Could there be anything easier to grow than petunias? Apparently so — at least in my garden. Their summertime display of joyfully colored blooms eludes me year after year.
The only time I manage a decent show of “Wave” petunia is during winter and early spring — definitely not during a Midlands’ summer.
But last May I received a trial plant of Superbells “Lemon Slice.” Lured by medium-sized blooms with bands of clear yellow alternating with white, I plopped it into a container, assuming it would be toast by the 4th of July — just like all the other petunias. But 6 months later it was still blooming. And this was after receiving day-long doses of full sun during our “famously hot,” record-setting summer of 2012.
“Lemon Slice” trailed amongst the legs of several other plants in the container – an ornamental grass (see below) and a few succulents — its steady crop of blooms supplying bling to an otherwise subtle arrangement. The key to growing this plant is good drainage: too much water around its roots can lead to root rot. If it starts to look scraggly, give it a haircut and a little fertilizer boost: it will rebound quickly.
In that same box of trial plants was a new hybrid spider flower or cleome. Years ago I planted the old-time version: a 4-foot tall plant laden with tennis ball-sized, airy blossoms of pink or white, foliage that was aromatic (not in a good way) and prickly little thorns along the stems. As the flowers faded, they formed elongated seed pods that contained billions of seed: Once you planted cleome, you have a lifetime supply.
Then the plant gurus decided to wrestle this reliable, yet overly prolific, plant into submission. The latest version, “Senorita Blanca,” comes from Proven Winners. I planted three “Senorita Blanca” on the slope of a sunny berm in May. Each plant grew to a 2-by-2 mound of dark green foliage, topped for months with white blooms the size of a small lemon.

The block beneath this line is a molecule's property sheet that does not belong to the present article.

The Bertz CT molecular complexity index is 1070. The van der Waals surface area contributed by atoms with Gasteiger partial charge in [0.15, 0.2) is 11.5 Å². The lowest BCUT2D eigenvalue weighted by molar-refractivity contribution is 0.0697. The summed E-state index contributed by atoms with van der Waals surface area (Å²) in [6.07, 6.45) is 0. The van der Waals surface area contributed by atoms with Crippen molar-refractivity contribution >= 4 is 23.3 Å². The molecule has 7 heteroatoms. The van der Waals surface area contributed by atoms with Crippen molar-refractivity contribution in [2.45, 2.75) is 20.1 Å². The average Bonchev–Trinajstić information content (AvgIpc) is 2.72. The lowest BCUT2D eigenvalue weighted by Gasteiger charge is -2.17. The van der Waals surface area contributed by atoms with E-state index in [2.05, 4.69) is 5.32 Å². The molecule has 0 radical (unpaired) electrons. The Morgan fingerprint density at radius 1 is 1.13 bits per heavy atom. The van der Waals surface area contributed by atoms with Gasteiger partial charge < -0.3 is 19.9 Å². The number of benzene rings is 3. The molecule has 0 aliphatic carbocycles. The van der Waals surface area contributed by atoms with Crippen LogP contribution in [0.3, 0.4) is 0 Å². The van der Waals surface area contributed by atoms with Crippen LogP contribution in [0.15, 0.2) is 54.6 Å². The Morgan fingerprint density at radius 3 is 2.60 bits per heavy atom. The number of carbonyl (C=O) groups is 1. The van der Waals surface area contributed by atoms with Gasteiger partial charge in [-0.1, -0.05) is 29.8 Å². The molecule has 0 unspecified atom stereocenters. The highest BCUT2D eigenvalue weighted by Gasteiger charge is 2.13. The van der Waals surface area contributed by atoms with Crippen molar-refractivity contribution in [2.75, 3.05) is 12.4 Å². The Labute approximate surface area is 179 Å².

This is the closest thing to a plastic plant I’ve ever seen: the foliage never blemished (or smelled weird), the flowers never seemed to fade and required no deadheading and nary a thorn emerged to scratch the admiring gardener’s hand. I noticed a few seed pods in late summer, but they were empty: no threat of rampant seeding .
I planted my cleome adjacent to a new burgundy coleus, “Marooned.” I’ve grown a lot of sun coleus over the years and tend to select large-foliaged ones. By the end of summer they were often shrub-sized and required frequent pruning to keep them from splitting open.
“Marooned” maintained a surprisingly tight habit — still in the 2-by-2 range at the end of November. Its arrow-shaped, notched foliage remained dark burgundy despite our heat. The proportions of this plant — medium sized leaves on a medium-sized plant — make “Marooned” a perfect fit in any sunny location.
“Gold Bar” is an ornamental grass that is slowly getting the recognition it deserves. Slow is the operative word here: unlike most ornamental plants, this one takes several years to reach its mature height of 4 feet. I’ve grown mine in a mixed container for the last 3 years where its distinctive variegation of thick gold bands provides high visibility. Its habit is upright and very tight — no flopping open by the end of the season. Like most ornamental grasses, deer don’t seem to want to graze its foliage.
Promise yourself that this year you will grow at least one new plant in your garden. Sure, you might encounter a bummer but you also might finally find a petunia that works!